Chris Evert, an 18-time Grand Slam champion, former World No.1 and now an ESPN analyst, talks about the one to beat at the upcoming Australian Open and all of the other players who are chasing her.
WTA Staff

MELBOURNE, Australia - Serena Williams is the one to beat heading into the 2014 Australian Open and the rest of the year. Chasing history, she has the opportunity to win her 18th Grand Slam in Melbourne, joining the likes of Chris Evert and Martina Navratilova. But who among the other players has a shot at breaking through this year and challenging for the top spots in the women's game?

"I think if Serena can play with the same passion and enthusiasm she had in 2013 and stays healthy, she is still obviously the one to beat," said tennis legend and ESPN analyst Evert. "I think the sense of her place in history now is another motivating force - she's won 17 Grand Slams and could equal Martina's and mine in Australia. My big question is who is going to be her contenders."

Topping the list of players to watch is two-time defending Australian Open Champion Victoria Azarenka. The World No.2 is attempting to become the first player since Martina Hingis from 1997 to 1999 to win three titles in a row in Melbourne. She has been in top form in each of her last two years Down Under - notching wins over top players including Maria Sharapova, Kim Clijsters, Li Na and Agnieszka Radwanska en route - and has already proven that she has the talent and mental fortitude to defend her first Grand Slam title.

"This tournament is very special to her," said Evert. "She's won it a couple times and she's had great success and big wins. I think she loves the surface, she likes the speed of the courts, she likes her movement and I think she's going to be very dangerous here."

Another top player to keep an eye on is 2008 Australian Open champion Maria Sharapova, who is looking to win a second title at a Grand Slam for the first time in her career - she has won one each at the Australian Open, French Open, Wimbledon and the US Open. With changes in Sharapova's coaching situation - she is now working with Sven Groeneveld - this year might see a breakthrough on that front.

Coming back from injury that sidelined her for the second half of 2013, Sharapova is hoping to regain the form that won her her first four Grand Slams. With a semifinal appearance last week in Brisbane, which featured an extremely tough field, the talent and form that could threaten anyone in the game has already shown up in the new year.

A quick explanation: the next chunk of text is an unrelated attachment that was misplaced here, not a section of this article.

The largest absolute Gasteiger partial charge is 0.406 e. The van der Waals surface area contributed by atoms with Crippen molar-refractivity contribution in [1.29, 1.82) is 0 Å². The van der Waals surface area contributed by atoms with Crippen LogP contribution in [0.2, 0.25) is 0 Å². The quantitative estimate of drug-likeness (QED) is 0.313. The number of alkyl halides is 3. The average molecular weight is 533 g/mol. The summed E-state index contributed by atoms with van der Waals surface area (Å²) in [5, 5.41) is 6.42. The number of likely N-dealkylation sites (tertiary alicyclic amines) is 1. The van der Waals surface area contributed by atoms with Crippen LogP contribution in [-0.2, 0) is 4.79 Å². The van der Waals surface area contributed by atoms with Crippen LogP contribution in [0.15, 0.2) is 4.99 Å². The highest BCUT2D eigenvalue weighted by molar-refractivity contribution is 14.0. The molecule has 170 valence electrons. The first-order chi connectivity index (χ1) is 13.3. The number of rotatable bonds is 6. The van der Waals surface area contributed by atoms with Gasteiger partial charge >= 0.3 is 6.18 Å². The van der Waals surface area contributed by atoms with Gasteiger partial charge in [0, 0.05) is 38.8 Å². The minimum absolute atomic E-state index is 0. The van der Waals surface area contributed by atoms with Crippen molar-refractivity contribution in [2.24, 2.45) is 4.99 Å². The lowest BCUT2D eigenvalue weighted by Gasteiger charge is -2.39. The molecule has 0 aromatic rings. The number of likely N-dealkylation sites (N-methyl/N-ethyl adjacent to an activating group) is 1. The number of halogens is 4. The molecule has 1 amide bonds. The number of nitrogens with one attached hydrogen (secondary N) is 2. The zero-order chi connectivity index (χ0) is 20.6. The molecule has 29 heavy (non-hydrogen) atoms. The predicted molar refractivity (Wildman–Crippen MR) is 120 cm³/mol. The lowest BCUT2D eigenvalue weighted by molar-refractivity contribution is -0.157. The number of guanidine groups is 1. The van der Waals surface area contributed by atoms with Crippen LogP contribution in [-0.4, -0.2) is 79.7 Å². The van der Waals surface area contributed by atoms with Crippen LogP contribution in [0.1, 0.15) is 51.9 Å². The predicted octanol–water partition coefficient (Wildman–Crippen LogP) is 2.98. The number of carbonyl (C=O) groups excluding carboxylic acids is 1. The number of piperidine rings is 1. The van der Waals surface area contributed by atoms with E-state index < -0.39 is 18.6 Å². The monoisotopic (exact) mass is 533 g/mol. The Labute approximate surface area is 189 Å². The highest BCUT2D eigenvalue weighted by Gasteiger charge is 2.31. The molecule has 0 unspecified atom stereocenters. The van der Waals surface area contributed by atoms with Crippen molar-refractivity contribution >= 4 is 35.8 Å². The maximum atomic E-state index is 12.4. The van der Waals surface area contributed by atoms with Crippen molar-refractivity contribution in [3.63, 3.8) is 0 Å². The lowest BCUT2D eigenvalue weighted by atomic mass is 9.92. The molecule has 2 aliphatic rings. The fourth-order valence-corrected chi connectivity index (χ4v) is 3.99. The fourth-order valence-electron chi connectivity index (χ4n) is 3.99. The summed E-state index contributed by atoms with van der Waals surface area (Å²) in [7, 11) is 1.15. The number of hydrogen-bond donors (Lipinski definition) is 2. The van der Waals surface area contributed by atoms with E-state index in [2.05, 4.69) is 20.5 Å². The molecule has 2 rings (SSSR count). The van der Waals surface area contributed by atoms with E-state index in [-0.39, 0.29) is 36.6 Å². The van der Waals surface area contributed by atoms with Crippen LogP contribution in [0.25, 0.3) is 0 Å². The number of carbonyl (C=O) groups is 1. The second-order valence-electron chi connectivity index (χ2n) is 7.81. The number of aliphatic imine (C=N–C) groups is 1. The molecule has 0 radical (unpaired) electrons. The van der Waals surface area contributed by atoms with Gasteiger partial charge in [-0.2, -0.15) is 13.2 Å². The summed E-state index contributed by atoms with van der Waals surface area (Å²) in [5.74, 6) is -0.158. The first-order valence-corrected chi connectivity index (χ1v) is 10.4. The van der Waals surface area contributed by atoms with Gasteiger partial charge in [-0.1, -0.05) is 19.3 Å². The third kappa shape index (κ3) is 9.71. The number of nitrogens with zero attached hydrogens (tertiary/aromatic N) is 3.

Beyond these top stars, there are a few rising faces in the women's game that could have fantastic 2014 seasons, highlighted by 2013 Australian Open semifinalist Sloane Stephens.

"Sloane is right there along with Victoria and Maria," said Evert. "The great thing about Sloane is that she reached the fourth round or better of all four Grand Slams last year, and she always gets psyched up for Grand Slams and big matches. She has great memories from last year playing at the Australian Open."

In addition, there are many other players are poised for a breakthrough. Former Grand Slam champions Petra Kvitova (2011 Wimbledon), Li Na (2011 French Open) and Ana Ivanovic (2008 French Open) know what it takes to win a Slam, but have yet to back it up with a second. Grand Slam finalists Agnieszka Radwanska (2012 Wimbledon), Caroline Wozniacki (2009 US Open) and Jelena Jankovic (2008 US Open) have come so close to winning Slam titles and are again knocking on the door of the top of the game. Even rising stars Simona Halep, Madison Keys and Eugenie Bouchard are poised to break into the upper tier of the game at any moment.

"I think the beauty of women's tennis right now is that you do have depth," said Evert. "Yes, Serena's set the benchmark of a true professional and there's a little bit of a distance between her and everyone else, but then you've got 10 to 12 players that are really poised to make great strides and step in there to challenge Serena, which I think is great. So, I think it's looking good. You like to see a lot of personalities, you like to see a lot of good tennis players out there, and women's tennis right now is in a very healthy situation in that regard."